Corporate communications may be one of the easiest online master’s degrees available, but having that advanced education can make a big impact financially. Over the course of their careers, workers with master’s degrees can expect to make hundreds of thousands of dollars more than those without an advanced degree. The increase in earning potential is particularly noticeable for some of the careers in which students of corporate communications programs most commonly find employment. Between the salary boost from having a master’s degree and the potential for greater career advancement, there are significant economic salary benefits of pursuing a graduate degree in corporate communications.
The Financial Value of a Master’s Degree
How much is a master’s degree in corporate communications worth? In general, having a master’s degree is likely to boost your earning potential by 18 percent compared to peers with only a bachelor’s degree. Over the course of a lifetime, as of 2009, researchers found that workers with a bachelor’s degree reported a median lifetime earnings amount of $2,268,000, but those with a master’s degree earned $2,671,000. To put that into perspective, that $400,000 difference is the equivalent of more than a decade of work at the $39,810 median wage that the United States Bureau of Labor Statistics (BLS) reported for all occupations.
Of course, master’s degrees add much more value in some fields and much less in others. Statistically, master’s degrees in fields related to corporate communications have made a much bigger impact than that typical 18 percent boost. As of 2015, the BLS reported a massive wage premium of 38 percent for both marketing specialists and marketing managers with a master’s degree.
Public relations specialists could also expect to earn more if they had a graduate education, the BLS reported, although the wage premium wasn’t as pronounced in this career path.
How a Master’s Degree Affects Career Advancement
Besides the direct benefit a master’s degree can have on your salary potential, going to graduate school can improve your earnings in an indirect way. Your advanced education can help you qualify for higher-level roles in the corporate world, which in turn raise your income potential.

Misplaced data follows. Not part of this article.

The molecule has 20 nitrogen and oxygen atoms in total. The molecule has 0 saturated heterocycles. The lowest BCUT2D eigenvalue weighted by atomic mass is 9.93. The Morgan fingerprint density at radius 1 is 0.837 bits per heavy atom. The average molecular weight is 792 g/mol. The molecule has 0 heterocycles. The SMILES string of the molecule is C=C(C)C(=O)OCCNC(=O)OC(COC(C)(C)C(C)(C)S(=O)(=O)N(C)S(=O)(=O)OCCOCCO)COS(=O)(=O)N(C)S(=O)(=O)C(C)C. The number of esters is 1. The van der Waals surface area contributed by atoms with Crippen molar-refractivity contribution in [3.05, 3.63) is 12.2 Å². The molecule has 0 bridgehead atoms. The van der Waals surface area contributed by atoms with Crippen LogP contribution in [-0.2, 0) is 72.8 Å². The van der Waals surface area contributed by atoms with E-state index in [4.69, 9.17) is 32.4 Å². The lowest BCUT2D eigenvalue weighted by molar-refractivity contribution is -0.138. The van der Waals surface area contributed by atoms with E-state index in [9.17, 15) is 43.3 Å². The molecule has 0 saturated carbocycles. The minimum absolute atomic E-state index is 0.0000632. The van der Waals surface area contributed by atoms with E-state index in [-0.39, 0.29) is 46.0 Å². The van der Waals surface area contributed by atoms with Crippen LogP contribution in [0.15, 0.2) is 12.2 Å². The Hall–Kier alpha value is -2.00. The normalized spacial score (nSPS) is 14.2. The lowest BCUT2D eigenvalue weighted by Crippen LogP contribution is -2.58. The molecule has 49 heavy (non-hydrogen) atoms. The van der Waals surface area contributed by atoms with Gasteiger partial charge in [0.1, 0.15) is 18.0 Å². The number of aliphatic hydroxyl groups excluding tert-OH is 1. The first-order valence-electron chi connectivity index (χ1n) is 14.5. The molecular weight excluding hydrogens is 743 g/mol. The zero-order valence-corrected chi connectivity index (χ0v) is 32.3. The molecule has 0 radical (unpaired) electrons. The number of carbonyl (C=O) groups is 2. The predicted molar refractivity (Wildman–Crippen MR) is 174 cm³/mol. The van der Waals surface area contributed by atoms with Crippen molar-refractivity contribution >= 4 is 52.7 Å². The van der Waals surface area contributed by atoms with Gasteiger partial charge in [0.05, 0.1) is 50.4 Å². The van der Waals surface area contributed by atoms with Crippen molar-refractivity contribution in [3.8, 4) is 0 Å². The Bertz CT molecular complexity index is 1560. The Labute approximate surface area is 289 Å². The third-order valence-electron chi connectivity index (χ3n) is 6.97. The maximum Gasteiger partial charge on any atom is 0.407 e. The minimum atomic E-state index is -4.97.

For example, the BLS reported a median salary of $61,150 for public relations specialists. According to O*NET, just 8 percent of public relations specialists had a master’s degree, with the other 92 percent reporting a bachelor’s degree as their highest level of study. Public relations managers, on the other hand, earned a median salary of $116,180, the BLS reported – nearly twice as much as non-managerial PR roles.
There’s a similar distinction between the earning potential of marketing specialists and marketing managers. The BLS reported a $71,570 average annual wage for market research analysts and marketing specialists. For marketing managers, the average annual wage was $149,200, according to the BLS.
A master’s degree isn’t a strict requirement to work in management in a field like marketing, public relations, or another area of corporate communications. Even C-suite roles like chief communications officer don’t necessarily require a graduate education. However, having this advanced education can distinguish you from other candidates for a promotion or a senior-level job role. The fact that you chose to hone your writing and strategic communication skills by earning a master’s degree shows your dedication to your professional development. Many master’s programs in corporate communications also include some emphasis on the development of leadership skills, which can help you impress an employer.
Realistically, a master’s degree alone is not enough to land you a lucrative management role in corporate communications. To get promoted, you need experience in the field, as well as strong writing and communication skills – and an impressive portfolio to prove it.
Is a Master’s in Corporate Communications Worth Getting?
Making the choice to go back to school isn’t easy. Clearly, there’s a financial value to getting your master’s degree in corporate communications. The question is whether this path is the right choice for you. It’s important to look at your current career, your future career goals and your personal life and interests before committing to earning a master’s degree.
Workers who want to advance their careers to challenge themselves or are eyeing a company with better growth potential may be better off earning an advanced degree. If you’re happy with the job role you have now and your company may not pay you more just because you got a master’s degree, you might be happier staying where you are. You should also think about other interests and obligations you have – like raising a family or enjoying a time-consuming hobby – and factor that into your decision of whether, when and on what schedule you might want to continue your studies.
Another factor to consider is that graduate school is expensive. However, as long as you aren’t funding your education with high-interest loans that you’re paying back over many years, there’s a good chance that your graduate degree will pay off financially.